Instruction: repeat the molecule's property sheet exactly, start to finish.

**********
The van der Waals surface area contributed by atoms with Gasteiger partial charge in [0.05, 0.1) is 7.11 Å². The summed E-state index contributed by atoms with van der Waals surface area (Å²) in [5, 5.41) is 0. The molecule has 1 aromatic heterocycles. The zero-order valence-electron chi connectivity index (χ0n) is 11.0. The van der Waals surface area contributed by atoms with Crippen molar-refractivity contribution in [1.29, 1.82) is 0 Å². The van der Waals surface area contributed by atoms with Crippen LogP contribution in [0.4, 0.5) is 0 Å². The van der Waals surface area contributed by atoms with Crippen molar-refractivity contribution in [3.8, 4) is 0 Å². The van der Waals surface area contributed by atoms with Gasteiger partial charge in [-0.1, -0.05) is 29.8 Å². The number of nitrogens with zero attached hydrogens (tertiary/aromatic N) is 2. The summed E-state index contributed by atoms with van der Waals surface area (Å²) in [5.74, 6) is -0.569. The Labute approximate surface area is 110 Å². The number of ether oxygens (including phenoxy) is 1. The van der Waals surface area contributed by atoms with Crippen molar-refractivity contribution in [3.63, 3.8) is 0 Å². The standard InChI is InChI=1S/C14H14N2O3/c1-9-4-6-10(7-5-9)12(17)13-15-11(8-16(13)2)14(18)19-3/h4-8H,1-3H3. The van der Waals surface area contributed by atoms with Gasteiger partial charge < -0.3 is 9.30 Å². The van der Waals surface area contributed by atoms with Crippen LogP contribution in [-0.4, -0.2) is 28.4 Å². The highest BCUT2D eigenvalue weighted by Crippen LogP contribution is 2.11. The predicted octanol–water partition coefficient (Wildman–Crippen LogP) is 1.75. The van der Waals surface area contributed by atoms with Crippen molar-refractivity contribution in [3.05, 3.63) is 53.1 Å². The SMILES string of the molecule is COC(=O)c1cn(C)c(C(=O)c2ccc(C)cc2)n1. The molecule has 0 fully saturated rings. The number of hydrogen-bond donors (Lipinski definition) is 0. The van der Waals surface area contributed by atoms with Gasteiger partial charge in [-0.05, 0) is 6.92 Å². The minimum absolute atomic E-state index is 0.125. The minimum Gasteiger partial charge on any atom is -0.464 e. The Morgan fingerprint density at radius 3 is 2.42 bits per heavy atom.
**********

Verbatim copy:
The van der Waals surface area contributed by atoms with Gasteiger partial charge in [0.05, 0.1) is 7.11 Å². The summed E-state index contributed by atoms with van der Waals surface area (Å²) in [5, 5.41) is 0. The molecule has 1 aromatic heterocycles. The zero-order valence-electron chi connectivity index (χ0n) is 11.0. The van der Waals surface area contributed by atoms with Crippen molar-refractivity contribution in [1.29, 1.82) is 0 Å². The van der Waals surface area contributed by atoms with Crippen LogP contribution in [0.4, 0.5) is 0 Å². The van der Waals surface area contributed by atoms with Crippen molar-refractivity contribution in [3.8, 4) is 0 Å². The van der Waals surface area contributed by atoms with Gasteiger partial charge in [-0.1, -0.05) is 29.8 Å². The number of nitrogens with zero attached hydrogens (tertiary/aromatic N) is 2. The summed E-state index contributed by atoms with van der Waals surface area (Å²) in [5.74, 6) is -0.569. The Labute approximate surface area is 110 Å². The number of ether oxygens (including phenoxy) is 1. The van der Waals surface area contributed by atoms with Crippen molar-refractivity contribution in [3.63, 3.8) is 0 Å². The standard InChI is InChI=1S/C14H14N2O3/c1-9-4-6-10(7-5-9)12(17)13-15-11(8-16(13)2)14(18)19-3/h4-8H,1-3H3. The van der Waals surface area contributed by atoms with Gasteiger partial charge < -0.3 is 9.30 Å². The van der Waals surface area contributed by atoms with Crippen LogP contribution in [-0.4, -0.2) is 28.4 Å². The highest BCUT2D eigenvalue weighted by Crippen LogP contribution is 2.11. The predicted octanol–water partition coefficient (Wildman–Crippen LogP) is 1.75. The van der Waals surface area contributed by atoms with Crippen molar-refractivity contribution in [3.05, 3.63) is 53.1 Å². The SMILES string of the molecule is COC(=O)c1cn(C)c(C(=O)c2ccc(C)cc2)n1. The molecule has 0 fully saturated rings. The number of hydrogen-bond donors (Lipinski definition) is 0. The van der Waals surface area contributed by atoms with Gasteiger partial charge in [-0.05, 0) is 6.92 Å². The minimum absolute atomic E-state index is 0.125. The minimum Gasteiger partial charge on any atom is -0.464 e. The Morgan fingerprint density at radius 3 is 2.42 bits per heavy atom.